GP Insights

GP Insights # 461, 23 January 2021

The US: Biden brings America to Paris
D Suba Chandran

What happened?
On 20 January 2021, as a part of the first day actions, the new American President issued a series of directives, including rejoining the Paris agreement on climate change, focussing on global warming. He has appointed John Kerry, former Secretary of State (during Obama's period), as the US Special Presidential Envoy for Climate. Kerry made an immediate announcement on the wasted years of climate change.

On the same day, Biden has also revoked the permit for the Keystone XL pipeline, thereby impacting the expansion of the pipeline that would bring the Canadian crude oil to the US Gulf Coast. 

On the same day, the administration also announced a 60 days freeze, to any new drills on federal lands and waters.

What is the background?
First, the US and the Paris agreement. Signed in 2015, the Paris agreement has around 200 members, from the developed and developing worlds agreeing to reduce fossil fuels' use. Each country has committed to reducing the use of fossil fuels, addressing carbon neutrality and thereby to bring down the global temperature. Obama, then the US President made the US a part of the agreement, and also made pledges to reduce carbon emissions. Accorper cent a New York Times report, "Under the accord, the United States had pledged to cut its greenhouse gas emissions 26 to 28 per cent below 2005 levels by 2025 and commit up to $3 billion in aid for poorer countries by 2020." In early June 2017, President Trump announced the US withdrawal from the Paris agreement, as a part of his "American first" push; according to Trump, the Paris agreement would undermine the American economy and place the US at a disadvantageous position. Though he also stated that he would like to renegotiate a better deal for the US, leading States in Europe said, that the Paris agreement is irreversible. Biden has now reversed the Trump's withdrawal from the Paris agreement, and announced the US' re-entry.

Second, the controversial Keystone energy project. Though the idea of a gas pipeline from Canada to the US transporting crude originated in 2008, there have been multiple objections to expanding this project over the years. Besides the climate change activists within the US, who opposed the project on larger climate change issues, there have also been protests from the local communities and Native Americans over the pipeline routes, as the pipelines expanded. According to a Wall Street Journal report, "farmers, ranchers and Native American groups along the proposed route also opposed the pipeline, because it would have traversed ecologically sensitive areas and aquifers important as sources of drinking water and irrigation supplies."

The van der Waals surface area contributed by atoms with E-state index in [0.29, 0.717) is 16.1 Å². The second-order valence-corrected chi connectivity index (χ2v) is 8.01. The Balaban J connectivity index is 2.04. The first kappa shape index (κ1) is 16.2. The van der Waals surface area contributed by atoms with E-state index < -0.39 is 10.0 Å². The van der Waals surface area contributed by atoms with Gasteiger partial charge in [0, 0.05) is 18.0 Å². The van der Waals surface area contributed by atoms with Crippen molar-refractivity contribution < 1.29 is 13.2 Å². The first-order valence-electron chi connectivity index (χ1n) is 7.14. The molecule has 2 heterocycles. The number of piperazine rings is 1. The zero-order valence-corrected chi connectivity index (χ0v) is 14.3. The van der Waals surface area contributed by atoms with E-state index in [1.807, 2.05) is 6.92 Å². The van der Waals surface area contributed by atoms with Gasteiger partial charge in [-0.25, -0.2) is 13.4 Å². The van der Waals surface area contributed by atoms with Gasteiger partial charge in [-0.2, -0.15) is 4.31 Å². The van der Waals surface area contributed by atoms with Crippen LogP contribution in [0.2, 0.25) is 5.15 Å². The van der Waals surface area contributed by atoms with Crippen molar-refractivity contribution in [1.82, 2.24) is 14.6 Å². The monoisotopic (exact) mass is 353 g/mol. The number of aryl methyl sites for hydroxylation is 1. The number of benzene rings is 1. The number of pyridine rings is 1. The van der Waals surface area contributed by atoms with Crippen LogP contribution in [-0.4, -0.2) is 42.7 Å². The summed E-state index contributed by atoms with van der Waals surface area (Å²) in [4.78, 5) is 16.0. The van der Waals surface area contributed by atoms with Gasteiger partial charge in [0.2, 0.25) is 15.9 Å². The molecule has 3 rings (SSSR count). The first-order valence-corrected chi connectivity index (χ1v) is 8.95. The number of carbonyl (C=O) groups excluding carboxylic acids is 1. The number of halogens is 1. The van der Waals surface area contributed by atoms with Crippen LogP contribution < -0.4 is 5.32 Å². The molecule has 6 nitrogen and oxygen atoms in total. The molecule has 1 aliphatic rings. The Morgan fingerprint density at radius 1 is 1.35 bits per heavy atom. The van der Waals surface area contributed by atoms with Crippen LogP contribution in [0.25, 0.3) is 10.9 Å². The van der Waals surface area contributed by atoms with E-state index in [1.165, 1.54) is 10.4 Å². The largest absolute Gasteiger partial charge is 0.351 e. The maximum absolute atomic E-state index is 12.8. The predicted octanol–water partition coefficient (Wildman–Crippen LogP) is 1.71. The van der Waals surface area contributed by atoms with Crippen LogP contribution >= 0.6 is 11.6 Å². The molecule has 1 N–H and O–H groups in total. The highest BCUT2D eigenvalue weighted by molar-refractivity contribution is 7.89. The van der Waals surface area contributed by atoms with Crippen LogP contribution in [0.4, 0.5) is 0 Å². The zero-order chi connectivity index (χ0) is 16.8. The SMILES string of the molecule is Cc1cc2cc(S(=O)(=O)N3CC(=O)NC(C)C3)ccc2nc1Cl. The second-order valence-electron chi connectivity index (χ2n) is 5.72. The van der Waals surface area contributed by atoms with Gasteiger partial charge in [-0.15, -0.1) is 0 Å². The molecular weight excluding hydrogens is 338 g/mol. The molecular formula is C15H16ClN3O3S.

Third, the support for Trump's policies. While Biden has taken a bold step to re-enter the Paris agreement and revoke the Keystone pipeline extension permit, he would face opposition to implement them. From the US Congress to industrialists and business communities, a section within the US supported Trump's policies to withdraw from the Paris agreement and go ahead with the Keystone pipeline expansion to boost the American economy.

What does it mean?
Biden's reversal of Trump's inward-looking and disastrous climate change policies are much needed to take the Paris agreement forward. The decision taken on the first day shows Biden's urgency and also underlines a plan on how the US would approach the climate change issue.

From a global perspective, the return of the US to Paris agreement is much wanted. John Kerry's appointment as the Climate Envoy should give a new push to the climate change debate and actions globally. One should also welcome Kerry's initial statement on the subject, as he underlined the wasted years. Now with Biden at the White House, US and rest of the world have to take the process forward, as the climate clock is ticking.

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